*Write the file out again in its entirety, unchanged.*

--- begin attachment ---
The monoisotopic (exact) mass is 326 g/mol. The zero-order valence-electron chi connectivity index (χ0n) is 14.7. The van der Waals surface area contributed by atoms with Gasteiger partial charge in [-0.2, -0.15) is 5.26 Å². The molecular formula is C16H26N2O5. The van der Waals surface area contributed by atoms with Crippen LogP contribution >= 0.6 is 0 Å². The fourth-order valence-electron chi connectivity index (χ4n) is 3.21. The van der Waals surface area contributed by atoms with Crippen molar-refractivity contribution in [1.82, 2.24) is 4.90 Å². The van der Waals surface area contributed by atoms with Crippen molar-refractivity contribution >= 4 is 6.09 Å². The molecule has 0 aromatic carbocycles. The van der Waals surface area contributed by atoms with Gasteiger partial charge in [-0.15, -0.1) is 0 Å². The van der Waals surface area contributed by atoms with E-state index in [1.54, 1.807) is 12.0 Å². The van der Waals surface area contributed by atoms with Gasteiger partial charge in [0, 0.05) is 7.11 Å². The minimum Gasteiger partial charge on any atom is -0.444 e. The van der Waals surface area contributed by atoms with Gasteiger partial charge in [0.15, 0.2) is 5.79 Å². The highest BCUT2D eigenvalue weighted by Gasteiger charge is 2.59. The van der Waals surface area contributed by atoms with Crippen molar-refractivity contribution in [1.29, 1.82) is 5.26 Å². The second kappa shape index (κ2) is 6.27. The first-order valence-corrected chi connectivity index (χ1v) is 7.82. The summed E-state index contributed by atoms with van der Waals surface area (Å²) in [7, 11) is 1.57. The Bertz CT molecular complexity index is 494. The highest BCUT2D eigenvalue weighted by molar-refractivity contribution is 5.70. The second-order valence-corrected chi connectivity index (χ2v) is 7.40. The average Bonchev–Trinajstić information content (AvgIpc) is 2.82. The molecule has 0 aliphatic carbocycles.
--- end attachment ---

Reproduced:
The monoisotopic (exact) mass is 326 g/mol. The zero-order valence-electron chi connectivity index (χ0n) is 14.7. The van der Waals surface area contributed by atoms with Gasteiger partial charge in [-0.2, -0.15) is 5.26 Å². The molecular formula is C16H26N2O5. The van der Waals surface area contributed by atoms with Crippen LogP contribution >= 0.6 is 0 Å². The fourth-order valence-electron chi connectivity index (χ4n) is 3.21. The van der Waals surface area contributed by atoms with Crippen molar-refractivity contribution in [1.82, 2.24) is 4.90 Å². The van der Waals surface area contributed by atoms with Crippen molar-refractivity contribution >= 4 is 6.09 Å². The molecule has 0 aromatic carbocycles. The van der Waals surface area contributed by atoms with Gasteiger partial charge in [-0.15, -0.1) is 0 Å². The van der Waals surface area contributed by atoms with E-state index in [1.54, 1.807) is 12.0 Å². The van der Waals surface area contributed by atoms with Gasteiger partial charge in [0, 0.05) is 7.11 Å². The minimum Gasteiger partial charge on any atom is -0.444 e. The van der Waals surface area contributed by atoms with Gasteiger partial charge in [0.15, 0.2) is 5.79 Å². The highest BCUT2D eigenvalue weighted by Gasteiger charge is 2.59. The van der Waals surface area contributed by atoms with Crippen molar-refractivity contribution in [1.29, 1.82) is 5.26 Å². The second kappa shape index (κ2) is 6.27. The first-order valence-corrected chi connectivity index (χ1v) is 7.82. The summed E-state index contributed by atoms with van der Waals surface area (Å²) in [7, 11) is 1.57. The Bertz CT molecular complexity index is 494. The highest BCUT2D eigenvalue weighted by molar-refractivity contribution is 5.70. The second-order valence-corrected chi connectivity index (χ2v) is 7.40. The average Bonchev–Trinajstić information content (AvgIpc) is 2.82. The molecule has 0 aliphatic carbocycles.